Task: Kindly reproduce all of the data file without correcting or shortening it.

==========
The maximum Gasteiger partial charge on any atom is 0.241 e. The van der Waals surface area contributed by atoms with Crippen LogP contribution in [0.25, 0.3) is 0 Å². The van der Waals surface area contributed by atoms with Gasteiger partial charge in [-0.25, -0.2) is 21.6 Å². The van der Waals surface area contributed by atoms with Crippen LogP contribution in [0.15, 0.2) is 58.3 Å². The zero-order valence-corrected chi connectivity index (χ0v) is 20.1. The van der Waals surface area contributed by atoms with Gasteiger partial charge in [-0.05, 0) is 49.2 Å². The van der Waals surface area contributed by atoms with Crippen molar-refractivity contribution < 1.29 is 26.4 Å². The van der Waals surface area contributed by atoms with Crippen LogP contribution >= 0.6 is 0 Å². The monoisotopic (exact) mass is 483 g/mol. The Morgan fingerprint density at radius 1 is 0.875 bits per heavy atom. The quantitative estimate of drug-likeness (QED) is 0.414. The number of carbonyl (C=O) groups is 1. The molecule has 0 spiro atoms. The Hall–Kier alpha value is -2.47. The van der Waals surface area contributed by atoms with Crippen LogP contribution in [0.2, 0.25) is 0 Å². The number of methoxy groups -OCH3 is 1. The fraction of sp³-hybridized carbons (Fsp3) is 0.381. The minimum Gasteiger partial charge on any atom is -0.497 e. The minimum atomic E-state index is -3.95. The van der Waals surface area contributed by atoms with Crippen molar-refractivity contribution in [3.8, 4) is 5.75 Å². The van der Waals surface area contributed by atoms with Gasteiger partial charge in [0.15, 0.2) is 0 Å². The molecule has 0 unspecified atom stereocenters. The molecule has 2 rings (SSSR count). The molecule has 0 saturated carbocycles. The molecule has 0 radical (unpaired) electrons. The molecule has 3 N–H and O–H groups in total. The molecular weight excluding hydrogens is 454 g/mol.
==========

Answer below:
The maximum Gasteiger partial charge on any atom is 0.241 e. The van der Waals surface area contributed by atoms with Crippen LogP contribution in [0.25, 0.3) is 0 Å². The van der Waals surface area contributed by atoms with Gasteiger partial charge in [-0.25, -0.2) is 21.6 Å². The van der Waals surface area contributed by atoms with Crippen LogP contribution in [0.15, 0.2) is 58.3 Å². The zero-order valence-corrected chi connectivity index (χ0v) is 20.1. The van der Waals surface area contributed by atoms with Gasteiger partial charge in [-0.05, 0) is 49.2 Å². The van der Waals surface area contributed by atoms with Crippen molar-refractivity contribution < 1.29 is 26.4 Å². The van der Waals surface area contributed by atoms with Crippen LogP contribution >= 0.6 is 0 Å². The monoisotopic (exact) mass is 483 g/mol. The Morgan fingerprint density at radius 1 is 0.875 bits per heavy atom. The quantitative estimate of drug-likeness (QED) is 0.414. The number of carbonyl (C=O) groups is 1. The molecule has 0 spiro atoms. The Hall–Kier alpha value is -2.47. The van der Waals surface area contributed by atoms with Crippen LogP contribution in [0.2, 0.25) is 0 Å². The number of methoxy groups -OCH3 is 1. The fraction of sp³-hybridized carbons (Fsp3) is 0.381. The minimum Gasteiger partial charge on any atom is -0.497 e. The minimum atomic E-state index is -3.95. The van der Waals surface area contributed by atoms with Crippen molar-refractivity contribution in [3.8, 4) is 5.75 Å². The van der Waals surface area contributed by atoms with Gasteiger partial charge in [0.15, 0.2) is 0 Å². The molecule has 0 unspecified atom stereocenters. The molecule has 2 rings (SSSR count). The molecule has 0 saturated carbocycles. The molecule has 0 radical (unpaired) electrons. The molecule has 3 N–H and O–H groups in total. The molecular weight excluding hydrogens is 454 g/mol.